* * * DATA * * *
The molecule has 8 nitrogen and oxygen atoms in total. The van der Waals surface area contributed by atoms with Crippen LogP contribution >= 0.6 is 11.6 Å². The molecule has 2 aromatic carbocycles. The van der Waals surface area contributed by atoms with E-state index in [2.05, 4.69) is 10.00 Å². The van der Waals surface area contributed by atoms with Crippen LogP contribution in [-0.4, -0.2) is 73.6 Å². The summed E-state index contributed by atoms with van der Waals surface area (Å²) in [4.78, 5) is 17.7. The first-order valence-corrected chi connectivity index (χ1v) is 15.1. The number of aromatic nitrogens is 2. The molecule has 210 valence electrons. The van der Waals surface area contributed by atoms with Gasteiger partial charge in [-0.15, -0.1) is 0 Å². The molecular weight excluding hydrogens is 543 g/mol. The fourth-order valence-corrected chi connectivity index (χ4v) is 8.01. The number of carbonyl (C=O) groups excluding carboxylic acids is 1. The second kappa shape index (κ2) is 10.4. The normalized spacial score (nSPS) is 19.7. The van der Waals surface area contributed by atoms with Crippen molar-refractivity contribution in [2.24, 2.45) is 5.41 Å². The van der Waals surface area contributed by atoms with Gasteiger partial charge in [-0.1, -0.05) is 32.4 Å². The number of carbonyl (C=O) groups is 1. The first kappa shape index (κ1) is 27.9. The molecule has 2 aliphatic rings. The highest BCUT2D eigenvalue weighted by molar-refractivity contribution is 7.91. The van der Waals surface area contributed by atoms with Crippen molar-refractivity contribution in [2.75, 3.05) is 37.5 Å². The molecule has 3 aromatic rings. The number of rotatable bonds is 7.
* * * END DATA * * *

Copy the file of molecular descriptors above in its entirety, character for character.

The molecule has 8 nitrogen and oxygen atoms in total. The van der Waals surface area contributed by atoms with Crippen LogP contribution >= 0.6 is 11.6 Å². The molecule has 2 aromatic carbocycles. The van der Waals surface area contributed by atoms with E-state index in [2.05, 4.69) is 10.00 Å². The van der Waals surface area contributed by atoms with Crippen LogP contribution in [-0.4, -0.2) is 73.6 Å². The summed E-state index contributed by atoms with van der Waals surface area (Å²) in [4.78, 5) is 17.7. The first-order valence-corrected chi connectivity index (χ1v) is 15.1. The number of aromatic nitrogens is 2. The molecule has 210 valence electrons. The van der Waals surface area contributed by atoms with Gasteiger partial charge in [-0.15, -0.1) is 0 Å². The molecular weight excluding hydrogens is 543 g/mol. The fourth-order valence-corrected chi connectivity index (χ4v) is 8.01. The number of carbonyl (C=O) groups excluding carboxylic acids is 1. The second kappa shape index (κ2) is 10.4. The normalized spacial score (nSPS) is 19.7. The van der Waals surface area contributed by atoms with Crippen molar-refractivity contribution in [2.24, 2.45) is 5.41 Å². The van der Waals surface area contributed by atoms with Gasteiger partial charge in [-0.1, -0.05) is 32.4 Å². The number of carbonyl (C=O) groups is 1. The first kappa shape index (κ1) is 27.9. The molecule has 2 aliphatic rings. The highest BCUT2D eigenvalue weighted by molar-refractivity contribution is 7.91. The van der Waals surface area contributed by atoms with Crippen molar-refractivity contribution in [2.75, 3.05) is 37.5 Å². The molecule has 3 aromatic rings. The number of rotatable bonds is 7.